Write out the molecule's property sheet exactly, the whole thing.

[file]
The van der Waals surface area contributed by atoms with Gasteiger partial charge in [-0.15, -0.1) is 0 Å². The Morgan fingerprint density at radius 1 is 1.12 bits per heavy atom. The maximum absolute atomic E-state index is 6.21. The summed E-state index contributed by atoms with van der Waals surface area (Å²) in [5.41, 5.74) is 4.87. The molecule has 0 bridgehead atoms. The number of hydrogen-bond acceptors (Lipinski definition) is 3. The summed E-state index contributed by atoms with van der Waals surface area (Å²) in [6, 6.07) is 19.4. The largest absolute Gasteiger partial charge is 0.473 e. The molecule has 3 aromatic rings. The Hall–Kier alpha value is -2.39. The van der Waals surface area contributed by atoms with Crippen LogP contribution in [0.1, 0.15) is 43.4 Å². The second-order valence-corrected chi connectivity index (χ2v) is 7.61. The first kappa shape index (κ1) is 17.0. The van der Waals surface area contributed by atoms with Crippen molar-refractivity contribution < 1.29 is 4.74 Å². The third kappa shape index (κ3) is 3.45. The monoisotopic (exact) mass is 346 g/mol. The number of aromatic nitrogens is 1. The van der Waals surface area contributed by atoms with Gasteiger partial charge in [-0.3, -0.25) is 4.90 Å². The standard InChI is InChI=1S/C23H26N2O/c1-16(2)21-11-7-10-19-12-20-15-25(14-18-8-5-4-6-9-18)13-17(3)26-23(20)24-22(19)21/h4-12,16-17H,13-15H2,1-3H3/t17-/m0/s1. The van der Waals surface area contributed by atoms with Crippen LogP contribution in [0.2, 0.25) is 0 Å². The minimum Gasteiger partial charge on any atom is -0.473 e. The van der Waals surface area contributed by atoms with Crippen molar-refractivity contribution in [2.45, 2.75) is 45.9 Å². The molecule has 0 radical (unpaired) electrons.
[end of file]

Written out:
The van der Waals surface area contributed by atoms with Gasteiger partial charge in [-0.15, -0.1) is 0 Å². The Morgan fingerprint density at radius 1 is 1.12 bits per heavy atom. The maximum absolute atomic E-state index is 6.21. The summed E-state index contributed by atoms with van der Waals surface area (Å²) in [5.41, 5.74) is 4.87. The molecule has 0 bridgehead atoms. The number of hydrogen-bond acceptors (Lipinski definition) is 3. The summed E-state index contributed by atoms with van der Waals surface area (Å²) in [6, 6.07) is 19.4. The largest absolute Gasteiger partial charge is 0.473 e. The molecule has 3 aromatic rings. The Hall–Kier alpha value is -2.39. The van der Waals surface area contributed by atoms with Crippen LogP contribution in [0.1, 0.15) is 43.4 Å². The second-order valence-corrected chi connectivity index (χ2v) is 7.61. The first kappa shape index (κ1) is 17.0. The van der Waals surface area contributed by atoms with Crippen molar-refractivity contribution < 1.29 is 4.74 Å². The third kappa shape index (κ3) is 3.45. The monoisotopic (exact) mass is 346 g/mol. The number of aromatic nitrogens is 1. The van der Waals surface area contributed by atoms with Gasteiger partial charge in [-0.3, -0.25) is 4.90 Å². The standard InChI is InChI=1S/C23H26N2O/c1-16(2)21-11-7-10-19-12-20-15-25(14-18-8-5-4-6-9-18)13-17(3)26-23(20)24-22(19)21/h4-12,16-17H,13-15H2,1-3H3/t17-/m0/s1. The van der Waals surface area contributed by atoms with Crippen LogP contribution in [0.2, 0.25) is 0 Å². The minimum Gasteiger partial charge on any atom is -0.473 e. The van der Waals surface area contributed by atoms with Crippen molar-refractivity contribution in [2.45, 2.75) is 45.9 Å². The molecule has 0 radical (unpaired) electrons.